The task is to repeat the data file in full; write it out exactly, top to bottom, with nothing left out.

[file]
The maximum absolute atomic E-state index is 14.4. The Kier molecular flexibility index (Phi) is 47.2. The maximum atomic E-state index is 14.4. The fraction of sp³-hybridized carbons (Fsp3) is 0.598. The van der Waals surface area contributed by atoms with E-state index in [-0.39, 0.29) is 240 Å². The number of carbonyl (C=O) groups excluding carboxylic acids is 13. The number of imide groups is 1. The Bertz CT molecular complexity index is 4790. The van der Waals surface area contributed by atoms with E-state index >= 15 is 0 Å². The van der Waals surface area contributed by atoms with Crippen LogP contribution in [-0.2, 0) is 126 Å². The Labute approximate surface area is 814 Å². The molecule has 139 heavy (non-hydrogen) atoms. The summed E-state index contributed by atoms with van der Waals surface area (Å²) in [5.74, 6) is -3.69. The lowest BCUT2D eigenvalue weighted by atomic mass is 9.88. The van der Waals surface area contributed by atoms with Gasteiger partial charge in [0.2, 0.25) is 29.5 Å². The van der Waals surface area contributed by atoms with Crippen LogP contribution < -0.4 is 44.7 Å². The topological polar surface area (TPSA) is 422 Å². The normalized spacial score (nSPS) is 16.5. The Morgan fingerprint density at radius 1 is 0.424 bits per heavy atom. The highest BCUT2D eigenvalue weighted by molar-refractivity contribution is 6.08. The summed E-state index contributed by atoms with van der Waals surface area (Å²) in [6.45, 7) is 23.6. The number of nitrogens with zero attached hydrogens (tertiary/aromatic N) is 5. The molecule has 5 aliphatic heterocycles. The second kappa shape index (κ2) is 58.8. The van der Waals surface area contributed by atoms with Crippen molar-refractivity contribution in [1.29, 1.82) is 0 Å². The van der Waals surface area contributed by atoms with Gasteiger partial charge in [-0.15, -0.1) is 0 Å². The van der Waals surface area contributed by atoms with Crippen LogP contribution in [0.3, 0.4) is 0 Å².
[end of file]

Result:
The maximum absolute atomic E-state index is 14.4. The Kier molecular flexibility index (Phi) is 47.2. The maximum atomic E-state index is 14.4. The fraction of sp³-hybridized carbons (Fsp3) is 0.598. The van der Waals surface area contributed by atoms with E-state index in [-0.39, 0.29) is 240 Å². The number of carbonyl (C=O) groups excluding carboxylic acids is 13. The number of imide groups is 1. The Bertz CT molecular complexity index is 4790. The van der Waals surface area contributed by atoms with E-state index >= 15 is 0 Å². The van der Waals surface area contributed by atoms with Crippen LogP contribution in [-0.2, 0) is 126 Å². The Labute approximate surface area is 814 Å². The molecule has 139 heavy (non-hydrogen) atoms. The summed E-state index contributed by atoms with van der Waals surface area (Å²) in [5.74, 6) is -3.69. The lowest BCUT2D eigenvalue weighted by atomic mass is 9.88. The van der Waals surface area contributed by atoms with Gasteiger partial charge in [0.2, 0.25) is 29.5 Å². The van der Waals surface area contributed by atoms with Crippen LogP contribution < -0.4 is 44.7 Å². The topological polar surface area (TPSA) is 422 Å². The normalized spacial score (nSPS) is 16.5. The Morgan fingerprint density at radius 1 is 0.424 bits per heavy atom. The highest BCUT2D eigenvalue weighted by molar-refractivity contribution is 6.08. The summed E-state index contributed by atoms with van der Waals surface area (Å²) in [6.45, 7) is 23.6. The number of nitrogens with zero attached hydrogens (tertiary/aromatic N) is 5. The molecule has 5 aliphatic heterocycles. The second kappa shape index (κ2) is 58.8. The van der Waals surface area contributed by atoms with Crippen molar-refractivity contribution in [1.29, 1.82) is 0 Å². The van der Waals surface area contributed by atoms with Gasteiger partial charge in [-0.15, -0.1) is 0 Å². The van der Waals surface area contributed by atoms with Crippen LogP contribution in [0.3, 0.4) is 0 Å².